On Monday, January 23, U.S. District Judge John Bates issued his highly-anticipated decision regarding the Department of Justice’s anti-trust challenge that blocked the proposed $37 billion- merger between Aetna and Humana. The ruling in favor of the Department of Justice (DOJ) is significant because of the merger’s potential to cause Medicare Advantage disruptions and other uncommon market activity, and possibly reveal DOJ policy.
Firstly, the merger had the capacity to significantly disrupt the Medicare Advantage (MA) market. The merger promised the reality of increased efficiencies for the combined entity while strengthening the new organization’s market position. Detractors argued that such a market position would create a monopolistic dynamic in certain markets, yielding a negative impact on providers. Supporters concluded that the new economies of scale would benefit consumers over time through lower premiums while the degree of “competition” against Medicare fee-for-service (CMS administered Medicare benefits) would increase, strengthening the overall market.
Secondly, merger approval would have catalyzed other uncommon market activity responding to the new competitor. The exact causal, M&A impact of a united Aetna-Humana entity is unclear, but its conceivable that regional transaction volume for regional payers and other providers could increase in certain markets. While some markets would benefit from increased consolidation, the overall effects of increased M&A in some geographies could have deleterious consequences. The DOJ carried the burden to responsibly balance these dynamics.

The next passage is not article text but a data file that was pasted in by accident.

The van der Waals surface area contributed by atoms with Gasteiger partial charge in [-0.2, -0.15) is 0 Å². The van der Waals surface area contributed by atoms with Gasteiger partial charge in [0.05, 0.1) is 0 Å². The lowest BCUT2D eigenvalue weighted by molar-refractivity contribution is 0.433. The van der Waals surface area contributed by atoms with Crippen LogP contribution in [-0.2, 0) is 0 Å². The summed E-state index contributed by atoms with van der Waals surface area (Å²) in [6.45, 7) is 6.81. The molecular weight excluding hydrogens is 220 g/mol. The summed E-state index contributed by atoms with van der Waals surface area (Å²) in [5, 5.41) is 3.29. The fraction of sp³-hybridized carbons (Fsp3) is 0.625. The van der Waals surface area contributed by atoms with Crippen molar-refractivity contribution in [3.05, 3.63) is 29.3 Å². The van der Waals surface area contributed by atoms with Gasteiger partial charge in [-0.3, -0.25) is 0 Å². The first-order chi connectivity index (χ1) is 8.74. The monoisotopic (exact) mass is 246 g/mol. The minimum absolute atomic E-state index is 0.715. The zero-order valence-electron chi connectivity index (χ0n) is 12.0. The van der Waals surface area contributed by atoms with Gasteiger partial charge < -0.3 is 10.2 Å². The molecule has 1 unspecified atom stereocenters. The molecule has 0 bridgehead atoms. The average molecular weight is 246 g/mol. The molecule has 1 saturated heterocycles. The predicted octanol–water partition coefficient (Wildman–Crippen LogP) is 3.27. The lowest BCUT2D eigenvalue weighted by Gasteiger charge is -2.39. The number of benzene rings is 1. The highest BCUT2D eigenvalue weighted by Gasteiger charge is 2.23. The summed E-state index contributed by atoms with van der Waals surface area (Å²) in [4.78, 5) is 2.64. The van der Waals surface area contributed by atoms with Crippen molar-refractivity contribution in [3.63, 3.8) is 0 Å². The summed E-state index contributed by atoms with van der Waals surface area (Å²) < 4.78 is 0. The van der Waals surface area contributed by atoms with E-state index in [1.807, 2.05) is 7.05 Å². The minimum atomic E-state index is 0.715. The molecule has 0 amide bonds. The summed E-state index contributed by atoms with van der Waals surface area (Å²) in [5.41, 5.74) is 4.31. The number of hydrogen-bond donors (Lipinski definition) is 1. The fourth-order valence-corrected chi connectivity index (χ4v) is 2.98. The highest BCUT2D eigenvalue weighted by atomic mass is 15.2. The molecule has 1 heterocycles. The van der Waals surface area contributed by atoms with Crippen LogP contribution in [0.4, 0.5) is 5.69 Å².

This brings us to the third point of significance in examining DOJ policy itself. Department and court watchers have hoped to identify a pattern for how regulators might treat a transaction of this magnitude. Similarly, the Anthem and Cigna proposed merger represents another case study for the methodological construct in blocking such deals. Current evidence suggests a general orientation against nationally scaled combinations that would have an absolute impact on the health care market. However, more than any other industry, health care economies are local and can only be evaluated with a nuanced understanding of the underlying markets. Such analysis is arduous and difficult but is certainly within the mandate of regulators assessing the anti-trust impacts of these transactions. Any failure to discharge this level of rigorous analysis deprives the market and local health care settings of efficiencies that could advance the system.
Aetna and Humana could appeal Judge Bates’ decision and re-litagate under different dynamics with new DOJ leadership. Should that happen, it will be critical that great rigor is applied to understanding the associated nuanced effects. Health care benefits from efficiency, competition, and choice. These are hallmarks that should pervade our decision-making process as we continue to advance patients’ interests.